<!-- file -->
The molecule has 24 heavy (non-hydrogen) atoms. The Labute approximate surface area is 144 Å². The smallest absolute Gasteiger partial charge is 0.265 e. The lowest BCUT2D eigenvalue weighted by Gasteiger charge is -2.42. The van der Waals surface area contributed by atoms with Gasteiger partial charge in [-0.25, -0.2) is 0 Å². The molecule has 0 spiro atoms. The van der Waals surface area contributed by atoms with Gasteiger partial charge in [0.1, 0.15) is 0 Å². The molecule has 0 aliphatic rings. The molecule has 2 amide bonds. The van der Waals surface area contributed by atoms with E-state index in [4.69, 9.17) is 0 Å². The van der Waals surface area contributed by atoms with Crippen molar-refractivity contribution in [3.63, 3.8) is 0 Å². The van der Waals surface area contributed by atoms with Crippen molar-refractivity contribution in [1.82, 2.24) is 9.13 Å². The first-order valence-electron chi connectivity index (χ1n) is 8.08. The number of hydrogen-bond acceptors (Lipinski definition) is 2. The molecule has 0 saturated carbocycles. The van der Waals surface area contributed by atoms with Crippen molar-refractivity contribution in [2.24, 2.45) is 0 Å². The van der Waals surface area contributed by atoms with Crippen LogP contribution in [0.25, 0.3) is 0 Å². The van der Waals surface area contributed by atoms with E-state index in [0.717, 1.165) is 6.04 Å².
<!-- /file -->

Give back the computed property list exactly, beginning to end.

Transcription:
The molecule has 24 heavy (non-hydrogen) atoms. The Labute approximate surface area is 144 Å². The smallest absolute Gasteiger partial charge is 0.265 e. The lowest BCUT2D eigenvalue weighted by Gasteiger charge is -2.42. The van der Waals surface area contributed by atoms with Gasteiger partial charge in [-0.25, -0.2) is 0 Å². The molecule has 0 spiro atoms. The van der Waals surface area contributed by atoms with Gasteiger partial charge in [0.1, 0.15) is 0 Å². The molecule has 0 aliphatic rings. The molecule has 2 amide bonds. The van der Waals surface area contributed by atoms with E-state index in [4.69, 9.17) is 0 Å². The van der Waals surface area contributed by atoms with Crippen molar-refractivity contribution in [3.63, 3.8) is 0 Å². The van der Waals surface area contributed by atoms with Crippen molar-refractivity contribution in [1.82, 2.24) is 9.13 Å². The first-order valence-electron chi connectivity index (χ1n) is 8.08. The number of hydrogen-bond acceptors (Lipinski definition) is 2. The molecule has 0 saturated carbocycles. The van der Waals surface area contributed by atoms with Crippen molar-refractivity contribution in [2.24, 2.45) is 0 Å². The van der Waals surface area contributed by atoms with Crippen LogP contribution in [0.25, 0.3) is 0 Å². The van der Waals surface area contributed by atoms with E-state index in [0.717, 1.165) is 6.04 Å².